The cost of seeing my husband die? The cost of having my baby taken away from me? The cost of seeing a stranger die for the life of my daughter? The cost of not knowing my child's future? The cost of my own life?

What about the cost of not being thanked? The cost of watching children gag on the mushrooms (again)? The cost of being so exhausted I cannot stay awake for the 41,839th rerun of "Seinfeld"? The cost of not ever being able to read more than 1/2 a page of my book without being interrupted? The cost of washing clothes I know were only thrown into the hamper because their owner was too lazy to fold them neatly in the drawer? The cost of stickers stuck to the floor? The cost of eleventeen temporary "tic-tac-toos" plastered to the arms and bellies of most of my children? The cost of hearing the twenty-fifth retelling of a superhero dream that I can't and don't want to follow?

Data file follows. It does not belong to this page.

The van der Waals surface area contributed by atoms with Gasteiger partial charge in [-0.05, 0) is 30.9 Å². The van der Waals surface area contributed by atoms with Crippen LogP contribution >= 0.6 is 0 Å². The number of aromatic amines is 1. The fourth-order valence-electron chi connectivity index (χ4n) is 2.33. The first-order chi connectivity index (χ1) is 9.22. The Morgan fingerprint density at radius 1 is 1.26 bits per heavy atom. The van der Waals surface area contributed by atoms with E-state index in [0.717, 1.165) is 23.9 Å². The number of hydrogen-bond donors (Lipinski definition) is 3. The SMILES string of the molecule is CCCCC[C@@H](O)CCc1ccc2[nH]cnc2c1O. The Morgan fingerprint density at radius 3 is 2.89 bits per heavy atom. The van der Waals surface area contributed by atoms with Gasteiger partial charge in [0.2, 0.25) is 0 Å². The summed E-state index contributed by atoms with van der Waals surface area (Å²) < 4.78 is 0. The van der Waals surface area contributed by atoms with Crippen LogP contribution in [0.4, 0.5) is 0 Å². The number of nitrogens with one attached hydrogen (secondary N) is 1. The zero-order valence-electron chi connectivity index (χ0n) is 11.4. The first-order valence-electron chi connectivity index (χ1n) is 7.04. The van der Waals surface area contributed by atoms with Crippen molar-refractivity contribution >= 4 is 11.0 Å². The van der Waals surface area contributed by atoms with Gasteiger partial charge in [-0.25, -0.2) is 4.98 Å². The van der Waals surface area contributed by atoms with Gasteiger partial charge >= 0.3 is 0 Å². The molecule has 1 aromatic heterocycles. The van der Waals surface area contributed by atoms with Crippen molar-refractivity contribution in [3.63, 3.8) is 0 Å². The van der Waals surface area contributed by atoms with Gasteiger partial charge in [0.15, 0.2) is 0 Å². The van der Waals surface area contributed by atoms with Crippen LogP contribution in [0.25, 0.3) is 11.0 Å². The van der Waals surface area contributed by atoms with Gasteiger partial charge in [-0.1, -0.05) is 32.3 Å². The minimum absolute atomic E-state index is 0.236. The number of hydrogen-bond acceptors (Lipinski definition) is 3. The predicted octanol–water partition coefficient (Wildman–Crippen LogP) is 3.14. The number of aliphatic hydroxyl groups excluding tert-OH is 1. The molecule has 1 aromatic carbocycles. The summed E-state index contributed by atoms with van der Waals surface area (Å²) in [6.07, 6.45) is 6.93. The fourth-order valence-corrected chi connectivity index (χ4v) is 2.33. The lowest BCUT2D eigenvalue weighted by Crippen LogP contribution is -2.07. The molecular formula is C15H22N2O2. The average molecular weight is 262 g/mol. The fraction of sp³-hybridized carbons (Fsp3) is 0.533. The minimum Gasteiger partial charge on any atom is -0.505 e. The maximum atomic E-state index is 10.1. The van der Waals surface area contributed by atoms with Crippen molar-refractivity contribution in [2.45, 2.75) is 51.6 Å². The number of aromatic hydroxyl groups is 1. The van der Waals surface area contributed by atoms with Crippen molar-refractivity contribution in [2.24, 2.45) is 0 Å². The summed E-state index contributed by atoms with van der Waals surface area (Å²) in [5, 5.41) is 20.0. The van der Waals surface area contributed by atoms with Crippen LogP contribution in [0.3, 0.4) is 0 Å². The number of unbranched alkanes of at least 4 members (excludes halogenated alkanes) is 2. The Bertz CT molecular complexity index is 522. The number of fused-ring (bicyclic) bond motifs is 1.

The cost of smiling even when my proud self wants to argue that the smile is hypocritical? The cost of having my feet stepped on by baby feet every day for eleven+ years? The cost of not sighing when the child with the wet PJ's insists on climbing into MY side of the bed? The cost of letting my husband enjoy his sleep in the early morning, even when mine has been ended by [insert name of any child living here]?

I won't pretend it's easy. This life, even apart from actual terrorists and murderers, is not easy. But it's not the dishes and the laundry and the schoolbooks that complicate things.